"Life is Hard" was written for the 2010 film My Own Love Song in which post-Katrina New Orleans plays a peripheral role. "My Wife's Hometown" provides comic relief, but taps into the angry mood cascading the world, "State's gone broke, the county's dry/Don't be lookin' at me with that evil eye." "If you ever Go To Houston" hits the nostalgic sweet spot, a play on Leadbelly's "The Midnight Special" as an aging desperado recalls the Mexican War as he searches for his gal through Texas. "Forgetful Heart" continues the intense woe of "Life is Hard" with one of Dylan's bleakest closing verses:

Forgetful Heart
Like I Walk in Shadow in My Way
All Night Long
I lay awake and listen to the sound of pain
The door has closed thru forever more
If indeed there ever was a door

"Jolene" lightens the mood with a bluesy ride through Beale Street. "This Dream of You" is  a Mexican influenced love song, melancholy and eloquent. "Shake Shake Mama" reverts back to swaggering blues. 

"I Feel a Change Comin' On" is a highlight of Together Through Life. For years I thought Dylan sang his baby was walking with the "village priest," but it's beast! Dylan's vocal performance is top notch, channeling Fats Domino. 

The dystopian tone of Together Through Life stays rooted in the blues, the form Dylan returns to again and again. Carlos Hidalgo and Mike Campbell were a welcome addition to Dylan's studio band, each bringing their musical ingenuity to the album. 

Friday, June 8, 2018

The Bootleg Series Vol. 8: Tell Tale Signs: Rare and Unreleased 1989-2006

Release Date October 6, 2008
With Tell Tale Signs Bob Dylan released a wealth of material recorded from 1989-2006, one of the most productive periods of his career. 

Disc 1

A stripped down version of "Mississippi" opens the disc, a song first recorded during the Time Out of Mind Sessions. Dylan later gave the song to Sheryl Crow for her 1998 album The Globe Sessions. "Most of the Time" is more upbeat than the "swampy" production that appeared the official release on Oh Mercy. An early version of "Dignity" features Dylan on piano with some early lyrics, my favorite being, "soul of the nation is under the knife." A far more effective song without the snappy production that appeared on Greatest Hits Vol. III. "Someday Baby" is more restrained than the straight blues entry on Modern Times. "Red River Shore" was another outtake from Time Out Of Mind, a Western epic within the folk tradition, that tale of an elusive muse.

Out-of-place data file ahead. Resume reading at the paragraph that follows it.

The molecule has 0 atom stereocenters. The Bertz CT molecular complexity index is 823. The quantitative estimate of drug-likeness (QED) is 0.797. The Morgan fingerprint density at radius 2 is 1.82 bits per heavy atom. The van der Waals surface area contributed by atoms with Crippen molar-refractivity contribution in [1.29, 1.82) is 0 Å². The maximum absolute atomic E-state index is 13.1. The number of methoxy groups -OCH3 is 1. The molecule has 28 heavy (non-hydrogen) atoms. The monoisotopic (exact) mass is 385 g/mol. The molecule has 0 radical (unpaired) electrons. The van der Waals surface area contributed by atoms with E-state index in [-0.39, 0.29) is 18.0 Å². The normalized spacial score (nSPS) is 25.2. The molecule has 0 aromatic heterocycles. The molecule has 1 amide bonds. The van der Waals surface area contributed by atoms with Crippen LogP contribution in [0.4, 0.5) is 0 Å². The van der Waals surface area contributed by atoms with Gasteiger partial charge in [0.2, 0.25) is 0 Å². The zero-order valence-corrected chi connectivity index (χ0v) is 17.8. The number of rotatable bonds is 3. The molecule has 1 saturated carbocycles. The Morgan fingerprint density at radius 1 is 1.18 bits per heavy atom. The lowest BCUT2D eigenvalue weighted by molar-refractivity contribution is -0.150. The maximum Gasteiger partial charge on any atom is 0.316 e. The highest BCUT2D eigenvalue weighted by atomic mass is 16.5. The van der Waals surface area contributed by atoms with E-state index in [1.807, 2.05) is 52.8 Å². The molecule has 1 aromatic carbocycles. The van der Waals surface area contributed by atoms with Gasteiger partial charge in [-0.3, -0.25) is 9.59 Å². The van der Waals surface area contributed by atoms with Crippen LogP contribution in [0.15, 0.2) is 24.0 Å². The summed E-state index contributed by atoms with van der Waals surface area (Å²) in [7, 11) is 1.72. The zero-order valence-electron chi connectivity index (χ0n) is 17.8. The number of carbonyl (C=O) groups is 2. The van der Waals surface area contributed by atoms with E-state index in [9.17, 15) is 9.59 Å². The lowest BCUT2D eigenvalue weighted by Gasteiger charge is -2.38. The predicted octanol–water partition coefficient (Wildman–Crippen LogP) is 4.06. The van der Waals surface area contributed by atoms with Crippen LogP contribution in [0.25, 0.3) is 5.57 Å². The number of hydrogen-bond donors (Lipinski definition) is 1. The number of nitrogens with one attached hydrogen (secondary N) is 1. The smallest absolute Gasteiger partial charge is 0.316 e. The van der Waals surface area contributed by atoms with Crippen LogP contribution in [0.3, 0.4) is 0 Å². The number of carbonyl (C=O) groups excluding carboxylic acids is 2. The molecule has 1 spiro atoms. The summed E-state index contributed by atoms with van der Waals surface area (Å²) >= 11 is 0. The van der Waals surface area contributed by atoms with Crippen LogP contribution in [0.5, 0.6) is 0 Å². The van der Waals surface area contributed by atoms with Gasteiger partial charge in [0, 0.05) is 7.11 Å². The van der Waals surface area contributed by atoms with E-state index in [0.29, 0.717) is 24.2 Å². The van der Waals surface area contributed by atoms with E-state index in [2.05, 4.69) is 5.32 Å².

Almost under the radar, Dylan wrote many songs for films during this period, even winning an Oscar for "Things Have Changed" from the 2000 movie Wonder Boys. "Tell Ol' Bill" was written for North Country starring Charlize Theron. A smoothed out version of "Born in Time" from his 1990 album Under the Red Sky is another highlight. An alternate version of "Can't Wait" minus the Daniel Lanois production lacks the sense of existential dread of the album version. "Everything is Broken" sounds similar to what appeared on Oh Mercy, only less intense and angry. "Dreamin' of You" was recorded in during the Time Out of Mind period, snippets of the lyrics would appear on "Standing by the Doorway" and "Can't Wait," providing a brief glimpse into Dylan's songwriting process. "Huck's Tune" was another one written for filmmaker Curtis Hanson, in this case the forgettable 2006 film Lucky You. The gospel tinged blues of "Marchin to the City" is a throwback to the Christian era with an updated sound. Disc One ends with a live version of "High Water (for Charley Patton)" displaying Dylan's ability to chisel his songs during the never-ending tour.

Disc 2

Another version of "Mississippi" kicks off the bonus disc in an effective mid tempo performance. "32-30 blues" from the World Gone Wrong sessions pays tribute to Robert Johnson. "Series of Dreams" sounds similar to the version on Bootlegs Vol. 1,2, and 3. "God Knows" also appears, although I wish they had included the stunning live version Bob and his Band performed at Woodstock '94. "Can't Escape From You" is a masterful song (written for a film that was never made) from Modern Times is melancholy and beautiful, more akin to the songs that would appear on Tempest a few years later. Then a finished version of "Dignity," that lacks the urgency of the piano demo on Disc 1. A stirring performance of "Ring Them Bells" from the legendary New York Supper Club shows Nov. 16-17 1993. The murder ballad "Cocaine Blues" was recorded for a 1997 show. A guitar driven version of "Ain't Talkin" made me think the song would be right at home on a Metal album. "The Girl on the Greenbrier Shore" and "Miss the Mississippi" from the Good As I've Been To You illustrate Dylan's re-engagement with folk during the 1990s. A blistering version of "Lonesome Day Blues" follows. A jaunty duet of "The Lonesome River" with bluegrass legend Ralph Stanley is another highlight. "Cross the Green Mountain" was written for the Civil War film Gods and Generals, an era that's long fascinated Dylan. A live performance of "Love Sick" closes the second disc. 

Tell Tale Signs is comprehensive yet at the same time feels like the tip of the iceberg. While it's compelling to hear these songs develop in the studio, as Dylan has said many times, it's in the live performances where they take shape. On a more profound level, the collection places Dylan's evolution in some perspective: culture hero of the 1960s, searching for meaning in the 1970s with obsessions ranging from I Ching to The Late Great Planet Earth, adrift in the 1980s, and, finally, a wistful seeker into the New Millennium.